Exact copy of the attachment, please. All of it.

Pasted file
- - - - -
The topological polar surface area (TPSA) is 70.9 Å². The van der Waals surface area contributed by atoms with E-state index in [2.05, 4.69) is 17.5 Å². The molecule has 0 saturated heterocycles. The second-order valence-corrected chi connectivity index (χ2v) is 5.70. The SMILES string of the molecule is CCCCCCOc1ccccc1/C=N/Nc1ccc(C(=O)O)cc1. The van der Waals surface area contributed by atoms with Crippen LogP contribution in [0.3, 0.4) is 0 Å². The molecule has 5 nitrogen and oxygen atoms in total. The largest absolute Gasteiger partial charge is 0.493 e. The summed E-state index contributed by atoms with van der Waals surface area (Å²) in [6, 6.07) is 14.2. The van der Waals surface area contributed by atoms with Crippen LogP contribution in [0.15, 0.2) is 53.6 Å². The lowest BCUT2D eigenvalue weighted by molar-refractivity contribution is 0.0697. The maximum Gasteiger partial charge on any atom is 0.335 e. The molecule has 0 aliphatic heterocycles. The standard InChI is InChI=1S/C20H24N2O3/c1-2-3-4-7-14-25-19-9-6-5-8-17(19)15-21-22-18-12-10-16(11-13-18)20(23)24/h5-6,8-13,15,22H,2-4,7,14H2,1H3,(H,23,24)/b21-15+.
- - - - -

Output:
The topological polar surface area (TPSA) is 70.9 Å². The van der Waals surface area contributed by atoms with E-state index in [2.05, 4.69) is 17.5 Å². The molecule has 0 saturated heterocycles. The second-order valence-corrected chi connectivity index (χ2v) is 5.70. The SMILES string of the molecule is CCCCCCOc1ccccc1/C=N/Nc1ccc(C(=O)O)cc1. The van der Waals surface area contributed by atoms with Crippen LogP contribution in [0.3, 0.4) is 0 Å². The molecule has 5 nitrogen and oxygen atoms in total. The largest absolute Gasteiger partial charge is 0.493 e. The summed E-state index contributed by atoms with van der Waals surface area (Å²) in [6, 6.07) is 14.2. The van der Waals surface area contributed by atoms with Crippen LogP contribution in [0.15, 0.2) is 53.6 Å². The lowest BCUT2D eigenvalue weighted by molar-refractivity contribution is 0.0697. The maximum Gasteiger partial charge on any atom is 0.335 e. The molecule has 0 aliphatic heterocycles. The standard InChI is InChI=1S/C20H24N2O3/c1-2-3-4-7-14-25-19-9-6-5-8-17(19)15-21-22-18-12-10-16(11-13-18)20(23)24/h5-6,8-13,15,22H,2-4,7,14H2,1H3,(H,23,24)/b21-15+.